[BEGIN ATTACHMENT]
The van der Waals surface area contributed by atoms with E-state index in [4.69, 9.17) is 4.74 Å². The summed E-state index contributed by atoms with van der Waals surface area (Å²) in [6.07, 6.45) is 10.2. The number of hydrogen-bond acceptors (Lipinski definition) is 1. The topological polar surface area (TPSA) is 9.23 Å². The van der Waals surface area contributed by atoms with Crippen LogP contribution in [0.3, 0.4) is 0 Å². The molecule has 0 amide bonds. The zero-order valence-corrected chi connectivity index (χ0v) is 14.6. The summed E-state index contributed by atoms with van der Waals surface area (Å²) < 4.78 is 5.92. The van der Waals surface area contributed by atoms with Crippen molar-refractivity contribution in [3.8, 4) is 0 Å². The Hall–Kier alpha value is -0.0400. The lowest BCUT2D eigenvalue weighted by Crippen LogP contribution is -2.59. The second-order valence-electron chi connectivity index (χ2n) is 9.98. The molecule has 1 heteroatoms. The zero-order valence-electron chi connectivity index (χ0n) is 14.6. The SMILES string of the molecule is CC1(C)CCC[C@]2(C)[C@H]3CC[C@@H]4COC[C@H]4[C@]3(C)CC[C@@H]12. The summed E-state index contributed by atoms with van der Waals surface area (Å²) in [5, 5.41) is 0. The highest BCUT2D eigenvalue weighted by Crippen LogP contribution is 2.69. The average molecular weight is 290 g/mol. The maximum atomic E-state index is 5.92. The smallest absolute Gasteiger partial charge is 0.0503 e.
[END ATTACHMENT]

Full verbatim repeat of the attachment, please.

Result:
The van der Waals surface area contributed by atoms with E-state index in [4.69, 9.17) is 4.74 Å². The summed E-state index contributed by atoms with van der Waals surface area (Å²) in [6.07, 6.45) is 10.2. The number of hydrogen-bond acceptors (Lipinski definition) is 1. The topological polar surface area (TPSA) is 9.23 Å². The van der Waals surface area contributed by atoms with Crippen LogP contribution in [0.3, 0.4) is 0 Å². The molecule has 0 amide bonds. The zero-order valence-corrected chi connectivity index (χ0v) is 14.6. The summed E-state index contributed by atoms with van der Waals surface area (Å²) < 4.78 is 5.92. The van der Waals surface area contributed by atoms with Crippen molar-refractivity contribution in [3.8, 4) is 0 Å². The Hall–Kier alpha value is -0.0400. The lowest BCUT2D eigenvalue weighted by Crippen LogP contribution is -2.59. The second-order valence-electron chi connectivity index (χ2n) is 9.98. The molecule has 1 heteroatoms. The zero-order valence-electron chi connectivity index (χ0n) is 14.6. The SMILES string of the molecule is CC1(C)CCC[C@]2(C)[C@H]3CC[C@@H]4COC[C@H]4[C@]3(C)CC[C@@H]12. The summed E-state index contributed by atoms with van der Waals surface area (Å²) in [5, 5.41) is 0. The highest BCUT2D eigenvalue weighted by Crippen LogP contribution is 2.69. The average molecular weight is 290 g/mol. The maximum atomic E-state index is 5.92. The smallest absolute Gasteiger partial charge is 0.0503 e.